The image of gathering around the table is used throughout scriptures representing God’s presence with His people. We gather at The Family Table of the Lord as we participate in the Sacrament of Communion as His family. In the Body of Christ, we find the place we all belong.
Believing we all belong, we welcome others into relationship with Christ. And we welcome others to gather around our table in our homes, in our small groups, in all aspects of our lives together. Belonging goes beyond welcoming and inviting. Each week’s sermon connected one or two dimensions of belonging with scripture to deepen our congregation’s understanding of belonging: “present”, “invited”, “welcomed”, “known”, “accepted”, “supported”, “cared for”, “befriended”, “needed”, and “loved”.
One goal of the series was for our congregation to see who was missing from the Body of Christ, those who have not found a place at the table. We know from Dr. Carter and others that people impacted by disability are among those missing.
One challenge of the series was to not lose focus on people impacted by disability while presenting a universal, biblical theology of belonging. Dr. Carter addressed this concern. With his caution in mind, we applied the principles of Universal Design.
One way to keep this focus was for people of varied abilities to lead components of our worship services. Prior to the COVID pandemic, FPC held an “All Belong” worship service that beautifully impacted our church. We were led by an inclusive worship team. Participants of varied disabilities read scripture and led the congregation in prayer and liturgy. This service was an important step for FPC; and we look forward to people of varied abilities leading worship as COVID restrictions are eased.
Presenting this series during a COVID pandemic made including people of varied abilities leading worship a challenge! We had to get creative! As an alternative to people being physically present, we created several original videos. Having people of varied abilities proclaim the scripture is powerful. Here is video we created of excerpts from Psalm 139.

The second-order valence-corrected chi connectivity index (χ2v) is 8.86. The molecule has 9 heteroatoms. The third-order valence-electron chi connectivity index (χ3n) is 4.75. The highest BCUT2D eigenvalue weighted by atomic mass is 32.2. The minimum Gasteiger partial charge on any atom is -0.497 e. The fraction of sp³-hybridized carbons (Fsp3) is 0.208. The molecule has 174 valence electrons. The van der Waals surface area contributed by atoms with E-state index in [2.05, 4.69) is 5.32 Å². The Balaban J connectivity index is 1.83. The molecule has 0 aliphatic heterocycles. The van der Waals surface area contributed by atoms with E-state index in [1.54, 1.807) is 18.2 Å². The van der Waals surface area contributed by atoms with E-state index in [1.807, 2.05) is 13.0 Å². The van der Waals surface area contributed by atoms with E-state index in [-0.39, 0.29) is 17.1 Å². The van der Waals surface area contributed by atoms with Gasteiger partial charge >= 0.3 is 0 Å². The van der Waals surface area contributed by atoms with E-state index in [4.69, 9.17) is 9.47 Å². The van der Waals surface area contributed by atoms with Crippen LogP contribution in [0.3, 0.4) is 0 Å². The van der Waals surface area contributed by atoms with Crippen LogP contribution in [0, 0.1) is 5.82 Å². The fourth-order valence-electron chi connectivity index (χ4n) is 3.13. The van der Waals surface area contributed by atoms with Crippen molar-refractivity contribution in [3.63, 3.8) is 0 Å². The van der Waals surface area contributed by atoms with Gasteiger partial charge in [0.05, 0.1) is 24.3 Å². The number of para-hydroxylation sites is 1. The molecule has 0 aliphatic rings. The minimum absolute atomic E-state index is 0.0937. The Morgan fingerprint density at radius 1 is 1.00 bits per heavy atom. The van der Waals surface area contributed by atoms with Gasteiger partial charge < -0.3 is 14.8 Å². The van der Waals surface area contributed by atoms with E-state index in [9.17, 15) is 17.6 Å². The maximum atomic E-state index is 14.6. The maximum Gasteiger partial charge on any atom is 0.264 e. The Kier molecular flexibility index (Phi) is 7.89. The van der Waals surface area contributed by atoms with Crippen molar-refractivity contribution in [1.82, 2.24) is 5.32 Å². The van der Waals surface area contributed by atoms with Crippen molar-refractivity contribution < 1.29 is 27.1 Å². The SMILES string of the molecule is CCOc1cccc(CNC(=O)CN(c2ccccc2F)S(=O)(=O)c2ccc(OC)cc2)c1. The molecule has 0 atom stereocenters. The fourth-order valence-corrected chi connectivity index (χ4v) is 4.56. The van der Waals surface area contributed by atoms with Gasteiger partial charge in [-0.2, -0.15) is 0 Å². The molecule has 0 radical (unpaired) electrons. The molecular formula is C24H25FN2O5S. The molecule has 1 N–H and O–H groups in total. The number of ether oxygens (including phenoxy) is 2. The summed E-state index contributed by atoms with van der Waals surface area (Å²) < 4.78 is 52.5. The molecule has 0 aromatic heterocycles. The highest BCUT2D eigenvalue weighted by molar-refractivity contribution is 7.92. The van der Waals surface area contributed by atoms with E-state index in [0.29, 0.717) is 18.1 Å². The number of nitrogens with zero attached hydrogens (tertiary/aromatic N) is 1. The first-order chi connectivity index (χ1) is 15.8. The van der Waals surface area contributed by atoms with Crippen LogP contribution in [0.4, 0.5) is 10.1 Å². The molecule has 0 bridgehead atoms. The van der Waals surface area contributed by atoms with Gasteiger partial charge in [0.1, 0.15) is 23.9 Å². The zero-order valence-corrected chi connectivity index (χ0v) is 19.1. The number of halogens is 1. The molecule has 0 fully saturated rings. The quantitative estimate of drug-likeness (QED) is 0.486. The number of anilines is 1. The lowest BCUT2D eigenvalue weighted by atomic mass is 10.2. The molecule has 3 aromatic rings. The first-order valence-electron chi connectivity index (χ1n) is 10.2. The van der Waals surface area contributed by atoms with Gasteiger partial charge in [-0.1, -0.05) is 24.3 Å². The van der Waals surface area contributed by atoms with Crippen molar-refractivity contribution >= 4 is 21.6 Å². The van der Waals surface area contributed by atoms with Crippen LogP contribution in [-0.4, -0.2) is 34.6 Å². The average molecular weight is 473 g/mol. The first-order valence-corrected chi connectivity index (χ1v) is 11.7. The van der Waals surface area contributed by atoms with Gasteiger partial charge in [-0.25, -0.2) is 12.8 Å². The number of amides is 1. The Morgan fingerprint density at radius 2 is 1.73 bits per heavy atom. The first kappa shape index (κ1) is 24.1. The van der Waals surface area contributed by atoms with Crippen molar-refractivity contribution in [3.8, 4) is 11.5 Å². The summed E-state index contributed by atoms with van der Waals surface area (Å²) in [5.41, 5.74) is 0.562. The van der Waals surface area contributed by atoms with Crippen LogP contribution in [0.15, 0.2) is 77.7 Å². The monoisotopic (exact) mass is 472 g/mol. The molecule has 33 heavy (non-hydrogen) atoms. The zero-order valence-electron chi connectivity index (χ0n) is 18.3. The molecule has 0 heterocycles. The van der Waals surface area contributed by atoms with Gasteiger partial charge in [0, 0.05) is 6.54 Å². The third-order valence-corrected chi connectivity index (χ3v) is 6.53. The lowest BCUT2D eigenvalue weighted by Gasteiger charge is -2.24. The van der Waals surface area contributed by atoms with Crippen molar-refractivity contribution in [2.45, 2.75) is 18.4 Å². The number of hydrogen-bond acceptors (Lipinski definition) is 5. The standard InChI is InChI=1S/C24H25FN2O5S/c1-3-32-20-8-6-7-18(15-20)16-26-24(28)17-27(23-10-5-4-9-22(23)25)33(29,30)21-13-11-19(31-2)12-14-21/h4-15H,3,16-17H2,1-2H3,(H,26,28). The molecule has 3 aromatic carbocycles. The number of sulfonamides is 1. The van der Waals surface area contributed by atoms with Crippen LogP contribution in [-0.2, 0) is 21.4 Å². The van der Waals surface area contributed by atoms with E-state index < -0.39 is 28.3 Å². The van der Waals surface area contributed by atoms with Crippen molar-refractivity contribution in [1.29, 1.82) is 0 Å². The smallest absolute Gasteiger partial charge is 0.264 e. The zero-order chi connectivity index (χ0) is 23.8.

Stories are also powerful! Short videos featuring individuals from our congregation or Friendship Bible Club were an effective way to make the voices of people impacted by disability heard. This video of our Friendship Bible Club is a glimpse into the online meetings we had been holding. The last week of the series included a video called “Stories of Belonging” which showed conversations of friendship and belonging.
A woman in our congregation shared how the videos helped her “get to know, at least a little bit” a young woman with a disability. Prior to the series the young woman’s physical appearance was a barrier. She had hesitated to ever start a conversation with her. Now she is looking forward to getting to know the young woman. Praise God for opening hearts!
Would you like to join pilot churches from our Circle of Congregations in leading your congregation, youth group, small group, or study by using the sermon series outline? Contact All Belong. We’d love to share this with you and then hear how you uniquely adapted the series and how it impacted your community. Our prayer is that it is a resource that God will use to impact many congregations!
Rev. Dr. Karen Roberts provides pastoral support and care for individuals and families affected by disability at First Presbyterian in Aurora, IL, and in the surrounding community. Karen’s passion is for First Pres to be a church where people of all abilities belong, worship and serve together. She holds a Doctorate in Worship Studies from The Robert E. Webber Institute of Worship Studies, a MWS from Northern Theological Seminary and a MME (Music Education for Special Learners) from Wichita State University.